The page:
Siesbye is known for her minimalist ceramic vessels glazed in saturated pigments with delicate detailing around the mouth. Her modernist works resemble ancient artefacts, whose simple design lends her pieces a unique, timeless quality. She makes around 30 bowls a year, many of which are produced in vibrant colours which resonate through the shapes and intensify the forms. Siesbye’s works are the result of a life dedicated to kneading clay to the correct texture, adjusting enamel recipes to obtain the perfect colour, refining curves, bellies, and long lips, to harmoniously balance her artworks.
Siesbye studied sculpture at the Istanbul State Academy of Fine Arts between 1956 and 1958. She worked in a ceramic factory in Höhr-Grenzhausen in Germany before moving to Copenhagen in 1963 to work as a free artist and designer at the Royal Copenhagen, Denmark’s Royal Porcelain Factory, in the stoneware section. In 1969, she founded her own studio in Copenhagen and had her first solo exhibition 2 years later. Siesbye moved to Paris in 1987 where she currently resides.
While the time spent in Scandinavia is undoubtedly an important ingredient in Siesbye’s work, the purity of her forms has different origins than that of Danish minimalist ceramics. It has its roots in the bold, essential forms created by Anatolian cultures from the 6th millennium BC until the 13th century AD, including Hellenistic and Roman glass and metal vessels and Byzantine sewing thimbles. This stillness and monumentality of Anatolian art informs Siesbye’s relation to works of other cultures.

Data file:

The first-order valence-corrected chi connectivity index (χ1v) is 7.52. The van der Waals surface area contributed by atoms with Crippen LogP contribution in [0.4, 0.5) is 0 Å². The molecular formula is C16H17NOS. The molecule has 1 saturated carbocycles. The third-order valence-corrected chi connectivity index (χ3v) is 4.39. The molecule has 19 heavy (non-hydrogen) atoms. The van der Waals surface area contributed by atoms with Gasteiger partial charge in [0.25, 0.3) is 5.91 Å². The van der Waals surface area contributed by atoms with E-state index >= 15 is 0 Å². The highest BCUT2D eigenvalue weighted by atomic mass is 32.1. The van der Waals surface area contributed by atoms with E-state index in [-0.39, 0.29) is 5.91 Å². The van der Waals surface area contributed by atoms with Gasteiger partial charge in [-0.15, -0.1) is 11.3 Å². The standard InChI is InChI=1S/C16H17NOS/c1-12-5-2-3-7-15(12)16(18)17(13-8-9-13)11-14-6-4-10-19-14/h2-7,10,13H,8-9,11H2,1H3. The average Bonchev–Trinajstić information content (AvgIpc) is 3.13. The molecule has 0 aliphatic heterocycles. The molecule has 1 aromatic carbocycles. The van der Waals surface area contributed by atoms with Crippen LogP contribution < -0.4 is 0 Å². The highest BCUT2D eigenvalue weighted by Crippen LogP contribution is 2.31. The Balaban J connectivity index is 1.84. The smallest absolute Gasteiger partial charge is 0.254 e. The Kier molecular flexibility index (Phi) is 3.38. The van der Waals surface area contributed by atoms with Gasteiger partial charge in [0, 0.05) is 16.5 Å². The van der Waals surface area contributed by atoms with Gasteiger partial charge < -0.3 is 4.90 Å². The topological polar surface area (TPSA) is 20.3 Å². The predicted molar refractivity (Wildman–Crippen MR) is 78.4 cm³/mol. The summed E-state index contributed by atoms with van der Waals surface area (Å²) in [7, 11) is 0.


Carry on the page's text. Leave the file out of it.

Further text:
As well as her delicate forms, Siesbye is known for her colours. She developed her iconic blues in the 1970s and 80s, following a difficult time in her life and now produces a range of striking colours, particularly reds, yellows and pinks, which are all present in the current exhibition. Her high-fire glazes are no less accomplished, each one taking two years to be fully developed. Ultimately, the finished bowls combine numerous elements, giving them an aura and vibration that creates a sense of dynamism - a certain metaphysical quality - that supersedes aesthetic beauty. Her practice exemplifies the notion of communion between a craftsperson and their material.
Siesbye’s work can be found in the permanent collections of over 34 museums worldwide such as the Victoria & Albert Museum in London and the Musée des Arts Décoratifs in Paris. She has received countless accolades such as the Chevalier de l'Ordre des Arts et des Lettres in France and the Knight of Dannebrogordenen in Denmark.
The exhibition is accompanied by 'Studio Ceramist' (2007), a video work by video artist Ali Kazma, which records Alev at work in her Paris studio.